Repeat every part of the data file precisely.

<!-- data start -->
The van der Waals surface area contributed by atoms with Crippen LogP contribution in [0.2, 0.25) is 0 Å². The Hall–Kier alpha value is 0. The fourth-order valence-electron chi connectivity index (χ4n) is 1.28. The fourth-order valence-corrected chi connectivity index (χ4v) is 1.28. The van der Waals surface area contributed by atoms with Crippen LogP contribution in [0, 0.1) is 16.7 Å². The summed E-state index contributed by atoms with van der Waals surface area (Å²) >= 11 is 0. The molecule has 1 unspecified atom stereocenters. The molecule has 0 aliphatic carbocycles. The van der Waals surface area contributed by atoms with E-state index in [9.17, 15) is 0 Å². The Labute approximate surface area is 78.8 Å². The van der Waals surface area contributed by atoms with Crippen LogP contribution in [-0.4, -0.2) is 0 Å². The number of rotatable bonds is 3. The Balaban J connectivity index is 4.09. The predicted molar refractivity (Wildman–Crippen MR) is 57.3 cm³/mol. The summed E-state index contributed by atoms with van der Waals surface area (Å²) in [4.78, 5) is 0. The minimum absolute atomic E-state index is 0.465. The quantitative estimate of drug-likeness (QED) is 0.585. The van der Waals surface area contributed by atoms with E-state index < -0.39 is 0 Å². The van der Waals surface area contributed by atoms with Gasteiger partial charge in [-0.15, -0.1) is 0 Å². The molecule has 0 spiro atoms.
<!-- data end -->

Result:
The van der Waals surface area contributed by atoms with Crippen LogP contribution in [0.2, 0.25) is 0 Å². The Hall–Kier alpha value is 0. The fourth-order valence-electron chi connectivity index (χ4n) is 1.28. The fourth-order valence-corrected chi connectivity index (χ4v) is 1.28. The van der Waals surface area contributed by atoms with Crippen LogP contribution in [0, 0.1) is 16.7 Å². The summed E-state index contributed by atoms with van der Waals surface area (Å²) >= 11 is 0. The molecule has 1 unspecified atom stereocenters. The molecule has 0 aliphatic carbocycles. The van der Waals surface area contributed by atoms with E-state index in [9.17, 15) is 0 Å². The Labute approximate surface area is 78.8 Å². The van der Waals surface area contributed by atoms with Crippen LogP contribution in [-0.4, -0.2) is 0 Å². The number of rotatable bonds is 3. The Balaban J connectivity index is 4.09. The predicted molar refractivity (Wildman–Crippen MR) is 57.3 cm³/mol. The summed E-state index contributed by atoms with van der Waals surface area (Å²) in [4.78, 5) is 0. The minimum absolute atomic E-state index is 0.465. The quantitative estimate of drug-likeness (QED) is 0.585. The van der Waals surface area contributed by atoms with E-state index < -0.39 is 0 Å². The van der Waals surface area contributed by atoms with Gasteiger partial charge in [-0.15, -0.1) is 0 Å². The molecule has 0 spiro atoms.